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The Effective Permissions Tool is Handy

An recurring issue with Integration Services packages that read or write to file systems is permissions issues.  It's quite difficult to have a package run properly when it can't see the source files, or can't write results to a particular network share.  But it's insanely hard to get a package working if you don't think permissions are set up properly but your sysadmins do.  I'll rehash what many of you already know (the typical problem and typical solution) in order to provide some background, then I'll call out a tool I've used when that just doesn't work... and you need to persuade your sysadmins to look a little harder.
SQL Agent Jobs Fail...
These errors typically surface when the job is put into production as a SQL Agent Job Step, where it's executing under an account you didn't develop it with.  You'll typically get an error in the job history that looks like this:

Executed as user: DOMAIN\MACHINE$. Microsoft (R) SQL Server Execute Package Utility  Version 10.0.5500.0 for 64-bit  Copyright (C) Microsoft Corp 1984-2005. All rights reserved.    Started:  3:42:58 PM  Error: 2012-05-07 15:42:58.76     Code: 0xC001401E     Source: Flat File Read Connection manager "Test"     Description: The file name "\\Share\Folder\Testing.txt" specified in the connection was not valid.  End Error


Your first reaction is "I can see that file - of course it's there!"
It's not hard to overlook the fact that the account the job is executing under is the SQL Agent account - not yours, and it needs the same permissions your account did in order to do this job.  (Well - hopefully not exactly the same permissions - just those few that are absolutely necessary.)
... Because They Don't Have Permission ...
You can see that in the first part of the message - "Executed as user:"  (I've replaced real data with fake names to protect the innocent.)  The message tells me that the job is executing under a system account (my fictitious computer is named "machine").  The folder "Folder" on the network share "Share" doesn't permit that account access, so the job fails.
You have a few options to deal with this - some are better than others:
  1. You can grant access to \\Share\Folder to DOMAIN\MACHINE.
  2. You can create a Proxy to execute the package with your account credentials (since you have permissions).
  3. You can create a new domain account specifically for this purpose, grant it appropriate rights to the network share, create a Proxy for it, then configure the job to use that Proxy.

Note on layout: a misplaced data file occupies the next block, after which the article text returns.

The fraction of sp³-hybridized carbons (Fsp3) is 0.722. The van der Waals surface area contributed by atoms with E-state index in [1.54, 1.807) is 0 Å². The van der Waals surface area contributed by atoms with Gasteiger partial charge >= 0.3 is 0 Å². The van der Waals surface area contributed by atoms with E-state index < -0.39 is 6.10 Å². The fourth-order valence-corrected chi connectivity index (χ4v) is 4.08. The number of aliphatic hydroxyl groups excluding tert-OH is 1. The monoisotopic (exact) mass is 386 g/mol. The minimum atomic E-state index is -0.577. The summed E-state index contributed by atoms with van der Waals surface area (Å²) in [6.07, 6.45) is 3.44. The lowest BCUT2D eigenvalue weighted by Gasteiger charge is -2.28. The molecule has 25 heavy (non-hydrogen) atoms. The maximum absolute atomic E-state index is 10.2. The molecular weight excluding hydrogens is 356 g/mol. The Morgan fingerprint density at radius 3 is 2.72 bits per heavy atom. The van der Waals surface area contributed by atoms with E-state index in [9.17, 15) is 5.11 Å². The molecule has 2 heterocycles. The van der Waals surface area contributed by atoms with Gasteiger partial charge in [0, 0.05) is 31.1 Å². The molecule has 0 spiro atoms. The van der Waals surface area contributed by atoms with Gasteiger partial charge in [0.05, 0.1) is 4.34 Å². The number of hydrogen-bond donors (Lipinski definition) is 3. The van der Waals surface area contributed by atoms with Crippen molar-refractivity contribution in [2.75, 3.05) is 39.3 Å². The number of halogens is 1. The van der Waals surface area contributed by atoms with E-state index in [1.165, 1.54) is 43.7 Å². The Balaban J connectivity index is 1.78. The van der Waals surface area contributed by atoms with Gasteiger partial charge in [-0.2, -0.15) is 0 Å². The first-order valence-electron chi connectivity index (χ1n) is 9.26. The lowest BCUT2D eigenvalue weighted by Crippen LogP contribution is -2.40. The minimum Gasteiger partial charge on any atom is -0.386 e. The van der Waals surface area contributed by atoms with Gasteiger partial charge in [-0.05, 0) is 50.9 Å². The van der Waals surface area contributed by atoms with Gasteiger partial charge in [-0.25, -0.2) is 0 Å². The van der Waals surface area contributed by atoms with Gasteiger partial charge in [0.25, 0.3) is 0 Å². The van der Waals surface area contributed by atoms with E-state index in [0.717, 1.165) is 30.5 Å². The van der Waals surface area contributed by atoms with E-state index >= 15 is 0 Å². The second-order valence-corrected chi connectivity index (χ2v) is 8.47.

I always choose (3).  No, I don't ask our sysadmins to create a new account for every Agent job.  I create "service accounts" that I can use to manage distinct "systems."  I've got one that handles ETL work for my data warehouse.  I've got another that handles some import work for a third-party system.  Each of them is used in a few places, but the key is that their permissions are very low (no interactive login, etc) and they only get rights as necessary to complete their tasks.
However you do it, managing proxies usually gets you to your goal... until it doesn't.
... Even After They Should!?
I've run into scenarios where I'd swear a certain account ought to have access to a resource, and yet it doesn't seem to.  In the case of file systems there's one particular tool that has saved my addled brain a couple times.  After all, computers are dumb machines (no offense intended) and only do what we've told them to do.  So if they're refusing access... it must be because we've instructed them to do so.
Given that we've narrowed the problem down to our own inability to configure security, we need to confirm that diagnosis, and possibly figure out why.  The tool I'm talking about is the Effective Permissions tab of the security settings dialog.  To get there, find the file system location or object you're trying to access and open its properties.  Switch to the security tab (which you swear shows what it should).  Hit the Advanced button.  This (permissions) view alone may highlight the mistake you've made - you may think certain accounts inherit things in a certain manner, but don't.  You may think certain permissions apply further down the folder tree, but don't.
In case you're still not enlightened as to why things aren't working, and need proof one way or the other that permissions really are the issue, click over to the Effective Permissions tab.  Type or select the account your proxy is configured for, and you'll see exactly how the operating system resolves the permissions. 
If you set up the security settings, I hope this cuts down on the possible problems and highlights just a few.  If you've asked someone else to set up permissions, this tool should show you whether the job was done correctly or not.

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